Interior spaces are often a reflection of our interior lives. But with Houseworld — a mind-bending immersive theater experience in Greenpoint — creator Andrew Hoepfner and his crew of collaborators take that idea to a whole new level.
Houseworld is immersive theater — the kind without seats or rules. It is performance on the order of Sleep No More, where each audience member decides where to go and what to do, co-creating their own experience in the moment.
For each performance, 30 people are allowed into Houseworld, meandering through its odd spaces — a cave, a movie editing suite, a bathroom attic — and interacting with its odd performers — “the woman in the bed” or “the man with sensitive ears” or “the monster.”
The show is a waking dream from the mind of creator Andrew Hoepfner, a rock musician who conceived of the show in the midst of an existential career crisis.
“I was in a creative block,” Hoepfner admitted to Brownstoner as he gave us a tour of Houseworld‘s latest digs — a once-abandoned rectory near McCarren Park.
“I was daydreaming in my dining room, thinking about how everything I make I have to take to a bar or a club or an outdoor stage,” he told us of the show’s inception. “And I started imagining a soothing, choreographed performance in my sunlit living room. And thought that oh, one person would be taken to my bedroom for a personal serenade. Then I thought, and there’s a monster in the basement. And another room with someone crying. Or two people having sex. At a certain point, it became a personal dare to make the show happen.”
Hoepfner looked into his pool of friends and acquaintances, recruiting various performers to enact the roles he imagined, in rooms that would tap into different parts of experience or emotion.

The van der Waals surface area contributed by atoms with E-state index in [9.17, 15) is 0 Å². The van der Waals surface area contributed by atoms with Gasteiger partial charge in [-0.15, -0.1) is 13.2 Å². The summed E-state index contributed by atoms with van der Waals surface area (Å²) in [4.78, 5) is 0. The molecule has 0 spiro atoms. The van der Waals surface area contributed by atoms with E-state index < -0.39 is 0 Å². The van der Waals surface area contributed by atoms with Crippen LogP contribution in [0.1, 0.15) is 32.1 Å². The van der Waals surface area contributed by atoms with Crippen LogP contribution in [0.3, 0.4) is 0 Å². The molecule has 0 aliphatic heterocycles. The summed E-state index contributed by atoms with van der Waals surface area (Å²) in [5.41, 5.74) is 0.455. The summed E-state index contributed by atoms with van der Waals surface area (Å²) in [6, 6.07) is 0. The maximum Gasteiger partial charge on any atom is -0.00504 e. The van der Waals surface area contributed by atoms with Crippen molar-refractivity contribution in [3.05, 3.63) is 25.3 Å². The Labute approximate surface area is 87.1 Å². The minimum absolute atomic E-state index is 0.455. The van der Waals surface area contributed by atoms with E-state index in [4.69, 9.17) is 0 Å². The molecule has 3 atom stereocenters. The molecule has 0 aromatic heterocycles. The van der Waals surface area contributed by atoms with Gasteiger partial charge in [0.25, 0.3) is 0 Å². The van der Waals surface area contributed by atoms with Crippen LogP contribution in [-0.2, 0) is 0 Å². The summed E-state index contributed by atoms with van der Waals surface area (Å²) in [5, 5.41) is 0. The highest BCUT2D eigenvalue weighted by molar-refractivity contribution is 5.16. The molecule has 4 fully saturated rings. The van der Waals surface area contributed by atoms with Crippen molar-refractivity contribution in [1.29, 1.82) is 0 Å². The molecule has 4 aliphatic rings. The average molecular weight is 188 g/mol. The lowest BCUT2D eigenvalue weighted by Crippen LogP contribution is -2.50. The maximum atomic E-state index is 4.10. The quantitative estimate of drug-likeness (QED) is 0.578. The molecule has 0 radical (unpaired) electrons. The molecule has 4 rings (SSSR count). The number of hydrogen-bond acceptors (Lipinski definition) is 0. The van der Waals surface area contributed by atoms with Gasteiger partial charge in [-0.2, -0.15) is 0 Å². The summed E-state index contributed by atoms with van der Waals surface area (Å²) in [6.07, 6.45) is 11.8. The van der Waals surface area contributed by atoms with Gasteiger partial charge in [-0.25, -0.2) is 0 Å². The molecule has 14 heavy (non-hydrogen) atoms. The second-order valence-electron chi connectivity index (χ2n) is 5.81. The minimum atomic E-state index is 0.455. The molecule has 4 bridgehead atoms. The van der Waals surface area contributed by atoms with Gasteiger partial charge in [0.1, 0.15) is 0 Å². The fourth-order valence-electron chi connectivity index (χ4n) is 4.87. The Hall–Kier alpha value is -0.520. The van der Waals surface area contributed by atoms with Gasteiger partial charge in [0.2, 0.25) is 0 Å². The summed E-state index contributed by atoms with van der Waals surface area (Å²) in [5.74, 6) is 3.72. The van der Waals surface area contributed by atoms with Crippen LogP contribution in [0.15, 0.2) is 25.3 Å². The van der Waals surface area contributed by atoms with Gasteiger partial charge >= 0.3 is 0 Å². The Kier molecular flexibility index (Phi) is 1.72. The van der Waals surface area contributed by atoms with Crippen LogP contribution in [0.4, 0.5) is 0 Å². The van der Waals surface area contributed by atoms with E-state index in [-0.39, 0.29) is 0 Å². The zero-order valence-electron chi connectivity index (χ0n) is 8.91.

The first version of Houseworld debuted nearly a year ago and cost about $8,000 to create. Following the initial run of performances, Hoepfner decided to build and enhance the show, successfully launching a Kickstarter campaign that raised $35,062.
But finding a new venue for Houseworld proved the greatest challenge.
“I spent two months just on the sidewalk, on calls, online looking at properties,” Hoepfner told Brownstoner. “It was the least fun part of the whole thing. Rents are crazy.”
He looked at rundown buildings far from transportation. And one house occupied by squatters. He even looked at a space in the Pfizer building, a repurposed industrial space that is now a hub for creative Brooklyn startups.
“It was cool but it wasn’t Houseworld,” he said. “We couldn’t have transformed it.”
As a last resort, Hoepfner made an arrangement with the church where he plays as a musician — the Franciscan San Damiano Mission. They had a rectory next door to the church that housed a couple of offices. They also had an organ in need of repair.
Hoepfner and the Franciscan Friars came to an arrangement. He gets to use the rectory building for his show and pays them rent for the new organ.
The building was perfect. Built in 1911, the 25-room rectory is old enough to have character-laden, oddly shaped spaces with secret closets in the top floor, and a basement ripe for creepy transformation.
Over several weeks, Hoepfner and his scenic artists turned the home into their dream world. There are rooms that look ordinary. Rooms that lead to other secret spaces. Rooms with wacky lighting or hundreds of balloons or hundreds of white fabric strips dangling from pipes spanning the ceiling.
Then they populated it with its cast.
“It’s like each character is a part of the mind,” said performer and co-creator Mike Campbell. “My character asks questions. And often when they answer, people tear up. We give them a place to experience their whole emotional being.”
Hoepfner told Brownstoner that people have come from all over the world to see the performance: “It’s funny how many people come here on their first day in New York City. We’ve had guests from Argentina, from Europe, all over.”
It’s a singularly strange first encounter with Brooklyn’s creative scene and spaces.
Houseworld runs through the end of November.
[Photos: Barbara Eldredge]
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